This comes as London’s music venues were found to have “supercharged the city’s economy, according to research by the Music Venue Trust and City Hall. More than a million people attended 22 concerts in London in the past week, with ticket sales mounting up to £320 million.
These included performances by Blur and Lana Del Ray at BST Hyde Park festival, and Bruce Springsteen at Wembley Stadium.
Mayor of London Sadiq Khan, who attended the Springsteen concert with his wife, hailed the capital as the “undisputed world leader in live music”.
This month, The National spoke to a playwright who was left scrambling to save her theatre production for London's Shubbak Festival hours before its premiere after two Tunisian actors were unable to travel to the UK.
“England is known worldwide for its arts and theatre, but we will lose that reputation if we don’t make it possible for international collaborations to happen,” said Hannah Khalil.
The increase in charges will also affect sectors suffering from chronic workforce shortages, such as health care – where more than a quarter of doctors (26.3 per cent) were born in the Middle East and Asia, and almost a tenth in Africa (8.5 per cent), according to census data from the Office of National Statistics.
Most employees in the UK have National Insurance contributions deducted at source on their salaries, which pays for, among other things, the National Health Service (NHS).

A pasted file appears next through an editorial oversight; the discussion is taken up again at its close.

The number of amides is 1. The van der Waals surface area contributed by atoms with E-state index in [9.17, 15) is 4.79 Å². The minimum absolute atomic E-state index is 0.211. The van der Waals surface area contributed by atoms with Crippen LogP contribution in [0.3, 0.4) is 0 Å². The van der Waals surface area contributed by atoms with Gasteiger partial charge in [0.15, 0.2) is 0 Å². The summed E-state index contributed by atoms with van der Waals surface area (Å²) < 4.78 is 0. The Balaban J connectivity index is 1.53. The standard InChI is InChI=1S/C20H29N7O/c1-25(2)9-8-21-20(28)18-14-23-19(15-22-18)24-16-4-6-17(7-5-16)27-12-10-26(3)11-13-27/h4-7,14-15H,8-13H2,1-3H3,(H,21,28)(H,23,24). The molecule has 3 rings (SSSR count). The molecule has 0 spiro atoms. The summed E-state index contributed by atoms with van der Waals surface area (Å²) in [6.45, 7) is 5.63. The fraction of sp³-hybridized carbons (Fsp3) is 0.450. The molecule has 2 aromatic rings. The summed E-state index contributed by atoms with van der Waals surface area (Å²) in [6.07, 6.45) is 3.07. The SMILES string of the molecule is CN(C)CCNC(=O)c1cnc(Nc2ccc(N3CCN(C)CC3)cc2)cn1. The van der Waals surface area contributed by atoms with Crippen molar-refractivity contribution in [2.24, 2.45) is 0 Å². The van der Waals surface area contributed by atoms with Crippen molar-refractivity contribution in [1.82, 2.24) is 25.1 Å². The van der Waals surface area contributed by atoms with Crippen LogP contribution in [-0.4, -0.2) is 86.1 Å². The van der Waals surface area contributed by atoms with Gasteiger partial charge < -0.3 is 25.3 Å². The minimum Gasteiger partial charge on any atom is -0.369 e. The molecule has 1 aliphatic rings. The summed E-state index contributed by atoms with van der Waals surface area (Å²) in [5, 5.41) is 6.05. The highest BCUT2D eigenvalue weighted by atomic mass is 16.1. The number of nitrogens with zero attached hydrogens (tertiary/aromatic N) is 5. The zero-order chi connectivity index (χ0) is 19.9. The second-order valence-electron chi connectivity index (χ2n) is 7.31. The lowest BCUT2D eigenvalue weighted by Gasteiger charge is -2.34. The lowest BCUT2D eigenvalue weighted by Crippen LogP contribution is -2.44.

“Just like other workers, migrants contribute to NHS funding through general taxation. Doubling the NHS surcharge to over £1,200 ($1,570) per year is an unjust additional penalty,” Doctors in Unite said.
“Migrants are effectively 'taxed twice' to access the same service,” it added, calling the move “immoral and divisive”.
This prompted British academic Gill Malin to describe the decision as “another bad move”.
“Aside from critical NHS, care and farm workers, some of these 'migrants' will be talented postgraduates coming to UK to do PhD research with potential to benefit the UK and other countries. Many unable to pay the higher visa and NHS charges,” Mr Malin wrote on Twitter.
This was echoed by recent doctoral graduate Ramzi Merabet, now a lecturer at the University of Leeds, who wrote that the current fees for work or spouse visas often exceeded a worker's net monthly salary.
“Right now immigrants on a work or spouse visa pay a minimum of £2,608 to ‘be’ in the UK. This only covers 30 months … These numbers are more than one’s net monthly salary in most cases,” he said on Twitter.
“I am glad workers are getting a pay increase, but I am equally saddened to know that we are heading towards a more unequal society,” he added.
The risk also extends to the patient travelling for private care to the UK, in which some revenue from private patient units go back into the NHS.
In June, The National spoke to Syrian patient Bakri Hamza, who has been travelling to the UK for more than 10 years to treat a traumatic eye injury.
At the time, Mr Hamza was applying every six months for a visa, at a cost of £95, to attend monthly appointments with his specialist.
“The main issue I struggle with is getting a visa. When I came to the UK from Jordan for treatment, it took a long time to get the visa,” he said in June.
He added that he had struggled to obtain a visa for a family member accompany him as a caregiver.
Those costs for Mr Hamza, and others, are now going to increase.